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Caution: Some people may find parts of this content confronting or distressing.
Please carefully consider your needs when reading the following information about suicide and self-harm. If this material raises concerns for you contact Lifeline on 13 11 14, or see other ways you can seek help.
The information included here places an emphasis on data, and as such, can appear to depersonalise the pain and loss behind the statistics. The AIHW acknowledges the individuals, families and communities affected by suicide each year in Australia.
Aboriginal and Torres Strait Islander readers are advised that information relating to Indigenous suicide and self-harm is included.
The AIHW supports the use of the Mindframe guidelines on responsible, accurate and safe suicide and self-harm reporting. Please consider these guidelines when reporting on statistics on the monitoring of suicide and self-harm.
Hospitalisations data for patients with intentional self-harm injuries includes those with and without suicidal intent. For further information see the Technical notes.
Understanding the geographical distribution of hospitalisations due to intentional self-harm based on patients’ area of usual residence (see Technical notes for more information) can help target suicide prevention activities to areas in need.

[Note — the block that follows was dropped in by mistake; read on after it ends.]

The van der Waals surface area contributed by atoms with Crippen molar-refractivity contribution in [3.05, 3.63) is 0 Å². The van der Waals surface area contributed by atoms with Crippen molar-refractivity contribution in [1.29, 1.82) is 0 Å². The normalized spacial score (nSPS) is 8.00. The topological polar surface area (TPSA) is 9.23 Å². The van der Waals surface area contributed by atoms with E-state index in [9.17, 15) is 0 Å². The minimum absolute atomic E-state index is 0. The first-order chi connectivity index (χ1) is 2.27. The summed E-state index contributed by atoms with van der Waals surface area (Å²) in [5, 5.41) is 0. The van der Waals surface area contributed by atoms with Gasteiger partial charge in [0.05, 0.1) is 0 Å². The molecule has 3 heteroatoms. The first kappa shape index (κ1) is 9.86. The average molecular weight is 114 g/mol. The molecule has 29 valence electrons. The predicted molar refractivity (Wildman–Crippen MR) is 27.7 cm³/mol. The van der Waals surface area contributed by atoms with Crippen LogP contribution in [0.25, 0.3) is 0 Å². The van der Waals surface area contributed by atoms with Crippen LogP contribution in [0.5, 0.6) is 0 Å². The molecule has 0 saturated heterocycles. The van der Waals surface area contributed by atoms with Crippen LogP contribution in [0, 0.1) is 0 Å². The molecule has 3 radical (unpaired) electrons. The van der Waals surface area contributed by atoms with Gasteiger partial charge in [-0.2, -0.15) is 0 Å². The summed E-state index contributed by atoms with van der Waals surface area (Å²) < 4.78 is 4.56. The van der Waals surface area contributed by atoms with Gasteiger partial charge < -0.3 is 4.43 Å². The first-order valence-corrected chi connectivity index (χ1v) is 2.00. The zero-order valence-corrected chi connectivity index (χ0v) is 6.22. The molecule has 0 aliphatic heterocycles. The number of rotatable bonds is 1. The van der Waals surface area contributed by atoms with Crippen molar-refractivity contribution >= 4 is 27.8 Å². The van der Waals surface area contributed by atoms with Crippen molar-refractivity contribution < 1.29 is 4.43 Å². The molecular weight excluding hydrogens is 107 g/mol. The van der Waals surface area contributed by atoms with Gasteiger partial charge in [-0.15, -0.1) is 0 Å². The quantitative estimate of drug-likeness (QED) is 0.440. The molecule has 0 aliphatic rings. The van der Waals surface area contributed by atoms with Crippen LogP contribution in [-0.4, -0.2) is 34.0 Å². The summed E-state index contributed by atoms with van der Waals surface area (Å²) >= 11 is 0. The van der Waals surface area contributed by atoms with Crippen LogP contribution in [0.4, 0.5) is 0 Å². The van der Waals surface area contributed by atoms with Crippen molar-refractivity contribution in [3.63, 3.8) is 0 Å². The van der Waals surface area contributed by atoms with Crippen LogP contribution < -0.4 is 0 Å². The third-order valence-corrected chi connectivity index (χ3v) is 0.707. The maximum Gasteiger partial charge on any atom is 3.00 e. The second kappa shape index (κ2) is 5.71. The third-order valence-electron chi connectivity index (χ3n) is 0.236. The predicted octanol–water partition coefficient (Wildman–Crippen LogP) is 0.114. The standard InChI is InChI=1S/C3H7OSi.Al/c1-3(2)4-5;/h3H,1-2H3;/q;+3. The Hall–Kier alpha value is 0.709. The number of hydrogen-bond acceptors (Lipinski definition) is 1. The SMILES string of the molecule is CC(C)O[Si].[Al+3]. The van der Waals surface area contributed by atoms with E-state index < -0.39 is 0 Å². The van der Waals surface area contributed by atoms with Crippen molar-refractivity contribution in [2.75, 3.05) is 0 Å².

Intentional self-harm hospitalisations, by age and remoteness areas, 2012–2013 to 2018–19.
The line graph shows age-specific rates of intentional self-harm hospitalisations for Very Remote, Remote, Outer Regional, Inner Regional, Major Cities and Total remoteness areas for all ages combined from 2012–13 to 2018–19. Users can also choose to view age-specific rate, numbers and proportion of hospitalisations for intentional self-harm by remoteness area and specific age groups. Between 2012–13 to 2018–19, rates for all ages were highest for residents of Very Remote areas, except for 2017–18, when the highest rate was for residents of Remote areas. Residents of Major Cities recorded the lowest rates of intentional self-harm hospitalisations during this period.
A similar pattern was seen with deaths by suicide as age-standardised suicide rates tended to increase with remoteness of place of residence see Suicide by remoteness areas.
Between 2012–13 and 2018–19:
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